Yellowstone volcano SHOCK: how the change in GRAVITY helps track the accumulation of magma | Science | News



As the scorching magma rushes to flood the underground chamber of a volcano as in Yellowstone, the volcano becomes heavier and increases its gravitational attraction. Similarly, the effects of gravity around a volcano are weekend when the magma chamber is emptied or drained of molten rock. Scientists from the US Geological Survey (USGS) who closely monitor the Yellowstone volcano believe that this could be an essential tool for monitoring volcanic activity. The average gravitational attraction or acceleration of gravity around the globe is 32 feet per second squared (9.8 m per second squared).

But the so-called gravitational constant is not a constant at all and will change depending on its elevation and the terrain in which it is located.

For example, a climber of Mount Everest who weighs 68 kg at sea level will only weigh 67.8 kg on the top of the mountain.

According to Michael Poland, chief scientist of the USGS, local geology has an impact on gravity due to the composition and density of the rock.

The scientist explained in this week's issue of Caldera Chronicles: "If there is a very dense deposit of copper below the surface, for example, the gravitational attraction will be stronger than if the subsurface was composed of, say, non-compacted soil.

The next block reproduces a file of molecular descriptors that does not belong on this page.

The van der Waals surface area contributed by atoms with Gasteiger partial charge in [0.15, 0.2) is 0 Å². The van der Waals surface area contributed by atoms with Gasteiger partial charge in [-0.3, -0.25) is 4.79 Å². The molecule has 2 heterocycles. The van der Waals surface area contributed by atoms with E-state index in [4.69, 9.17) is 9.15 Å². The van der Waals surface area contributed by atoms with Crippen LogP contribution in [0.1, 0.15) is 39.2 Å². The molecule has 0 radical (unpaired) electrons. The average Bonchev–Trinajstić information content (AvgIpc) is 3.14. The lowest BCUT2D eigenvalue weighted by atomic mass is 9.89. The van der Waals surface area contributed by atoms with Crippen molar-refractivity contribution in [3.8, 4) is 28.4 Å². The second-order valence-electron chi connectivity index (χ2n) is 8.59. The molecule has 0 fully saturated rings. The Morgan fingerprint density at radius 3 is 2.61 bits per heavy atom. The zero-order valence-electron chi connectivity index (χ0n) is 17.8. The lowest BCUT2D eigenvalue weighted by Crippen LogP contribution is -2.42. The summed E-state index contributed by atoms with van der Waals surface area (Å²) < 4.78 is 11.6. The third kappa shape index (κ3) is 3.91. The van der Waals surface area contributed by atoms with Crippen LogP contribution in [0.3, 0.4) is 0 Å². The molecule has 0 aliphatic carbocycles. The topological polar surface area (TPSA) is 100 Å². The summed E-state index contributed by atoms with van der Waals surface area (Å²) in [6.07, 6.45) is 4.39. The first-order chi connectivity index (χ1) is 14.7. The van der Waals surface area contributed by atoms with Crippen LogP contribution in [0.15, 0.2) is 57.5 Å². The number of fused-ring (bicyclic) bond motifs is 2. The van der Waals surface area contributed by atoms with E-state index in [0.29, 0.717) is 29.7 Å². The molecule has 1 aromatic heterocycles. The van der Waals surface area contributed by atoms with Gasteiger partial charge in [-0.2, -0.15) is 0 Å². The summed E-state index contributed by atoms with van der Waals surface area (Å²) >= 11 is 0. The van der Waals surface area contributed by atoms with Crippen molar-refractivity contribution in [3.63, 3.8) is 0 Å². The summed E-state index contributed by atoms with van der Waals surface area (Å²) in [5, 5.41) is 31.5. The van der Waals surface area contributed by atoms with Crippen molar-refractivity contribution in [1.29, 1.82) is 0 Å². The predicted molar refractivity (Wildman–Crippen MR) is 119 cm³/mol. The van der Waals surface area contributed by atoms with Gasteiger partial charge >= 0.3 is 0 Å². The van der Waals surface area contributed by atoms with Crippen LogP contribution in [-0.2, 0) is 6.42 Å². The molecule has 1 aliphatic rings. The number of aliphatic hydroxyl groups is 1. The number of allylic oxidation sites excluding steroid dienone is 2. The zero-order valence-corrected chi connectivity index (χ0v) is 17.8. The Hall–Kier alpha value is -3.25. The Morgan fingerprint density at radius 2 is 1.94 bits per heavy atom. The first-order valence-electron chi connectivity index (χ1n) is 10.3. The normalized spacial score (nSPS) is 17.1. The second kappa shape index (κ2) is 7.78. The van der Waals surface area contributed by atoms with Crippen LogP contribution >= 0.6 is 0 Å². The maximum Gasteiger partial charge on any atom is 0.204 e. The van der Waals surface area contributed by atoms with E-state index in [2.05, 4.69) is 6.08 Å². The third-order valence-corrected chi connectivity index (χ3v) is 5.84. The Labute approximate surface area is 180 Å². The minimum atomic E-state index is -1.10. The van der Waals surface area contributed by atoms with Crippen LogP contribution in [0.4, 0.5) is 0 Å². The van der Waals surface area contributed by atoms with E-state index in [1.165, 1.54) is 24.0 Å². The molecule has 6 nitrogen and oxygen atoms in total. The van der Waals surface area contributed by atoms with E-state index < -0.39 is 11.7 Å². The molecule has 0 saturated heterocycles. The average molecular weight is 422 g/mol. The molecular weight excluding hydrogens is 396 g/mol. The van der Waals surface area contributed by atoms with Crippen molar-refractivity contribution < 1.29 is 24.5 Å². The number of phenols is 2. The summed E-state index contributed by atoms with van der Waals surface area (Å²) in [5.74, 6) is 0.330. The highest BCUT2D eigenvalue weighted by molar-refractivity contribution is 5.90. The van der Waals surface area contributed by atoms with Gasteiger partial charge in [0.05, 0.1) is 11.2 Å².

"Measuring the gravitational force on the surface of the Earth can, therefore, tell you something about the composition of the subsoil."

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The differences in gravitational pull may be too small for people to notice, but Dr. Polonia said that the specialized equipment deployed around the Yellowstone volcano can detect small peaks and falls.

These machines, known as gravimeters, use a very sensitive spring to calculate the gravitational acceleration acting on a weight attached to the spring.

If gravity within a specific part of the park is increasing, the spring decreases as it creeps down.

If the gravity decreases, the spring, in turn, is shortened.

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Gravimeters, although simple, are an "excellent tool" for measuring future volcanic activity in the depths of Yellowstone's surface.

Dr. Polonia said: "Because the variations in shallow water levels and other seasonal factors are relatively small, it should be possible to" see "any change caused by the magma.

"In the future, the Yellowstone Volcano Observatory will perform annual measurements of gravity in the boiler area to badess magmatic activity, combining those results with information on deformation, seismicity, gas emissions and thermal changes."

The announcement comes after scientists from the USGS in collaboration with the Royal Meteorological Institute of the Netherlands conducted a series of serious measurements in 2017.

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The results of the study were published on March 28 of this year, in the Journal of Geophysical Research.

Geologists have discovered that the movement of groundwater levels and hydrothermal activity have not had any additional effect on the severity of Yellowstone.

In general, past seriousness studies in Yellowstone have not yielded worrisome results.

Dr. Polonia said that this could be the result of the Yellowstone magma being relatively deep below the earth, approximately 3.1 miles (five kilometers).

The deeper the magma, the less effect it will have on gravity.


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